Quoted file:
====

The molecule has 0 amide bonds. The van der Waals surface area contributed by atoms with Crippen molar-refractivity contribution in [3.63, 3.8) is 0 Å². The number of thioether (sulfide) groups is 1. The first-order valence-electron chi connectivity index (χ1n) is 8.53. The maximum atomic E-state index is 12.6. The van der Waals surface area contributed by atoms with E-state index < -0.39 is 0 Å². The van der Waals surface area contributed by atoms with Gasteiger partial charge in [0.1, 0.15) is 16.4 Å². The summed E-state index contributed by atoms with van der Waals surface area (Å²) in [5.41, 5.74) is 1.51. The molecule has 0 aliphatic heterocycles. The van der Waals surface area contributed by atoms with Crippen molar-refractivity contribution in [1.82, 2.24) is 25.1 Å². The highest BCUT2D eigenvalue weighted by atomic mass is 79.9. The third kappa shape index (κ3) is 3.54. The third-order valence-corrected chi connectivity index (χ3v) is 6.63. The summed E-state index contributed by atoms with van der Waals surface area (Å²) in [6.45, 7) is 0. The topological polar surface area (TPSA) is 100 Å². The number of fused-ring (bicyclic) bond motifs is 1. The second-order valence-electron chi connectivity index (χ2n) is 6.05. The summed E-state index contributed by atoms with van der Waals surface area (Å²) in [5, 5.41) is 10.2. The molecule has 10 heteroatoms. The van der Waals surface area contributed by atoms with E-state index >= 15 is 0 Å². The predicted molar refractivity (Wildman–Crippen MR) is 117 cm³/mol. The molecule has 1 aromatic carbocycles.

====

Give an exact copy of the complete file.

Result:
The molecule has 0 amide bonds. The van der Waals surface area contributed by atoms with Crippen molar-refractivity contribution in [3.63, 3.8) is 0 Å². The number of thioether (sulfide) groups is 1. The first-order valence-electron chi connectivity index (χ1n) is 8.53. The maximum atomic E-state index is 12.6. The van der Waals surface area contributed by atoms with E-state index < -0.39 is 0 Å². The van der Waals surface area contributed by atoms with Gasteiger partial charge in [0.1, 0.15) is 16.4 Å². The summed E-state index contributed by atoms with van der Waals surface area (Å²) in [5.41, 5.74) is 1.51. The molecule has 0 aliphatic heterocycles. The van der Waals surface area contributed by atoms with Crippen molar-refractivity contribution in [1.82, 2.24) is 25.1 Å². The highest BCUT2D eigenvalue weighted by atomic mass is 79.9. The third kappa shape index (κ3) is 3.54. The third-order valence-corrected chi connectivity index (χ3v) is 6.63. The summed E-state index contributed by atoms with van der Waals surface area (Å²) in [6.45, 7) is 0. The topological polar surface area (TPSA) is 100 Å². The number of fused-ring (bicyclic) bond motifs is 1. The second-order valence-electron chi connectivity index (χ2n) is 6.05. The summed E-state index contributed by atoms with van der Waals surface area (Å²) in [5, 5.41) is 10.2. The molecule has 10 heteroatoms. The van der Waals surface area contributed by atoms with E-state index >= 15 is 0 Å². The predicted molar refractivity (Wildman–Crippen MR) is 117 cm³/mol. The molecule has 1 aromatic carbocycles.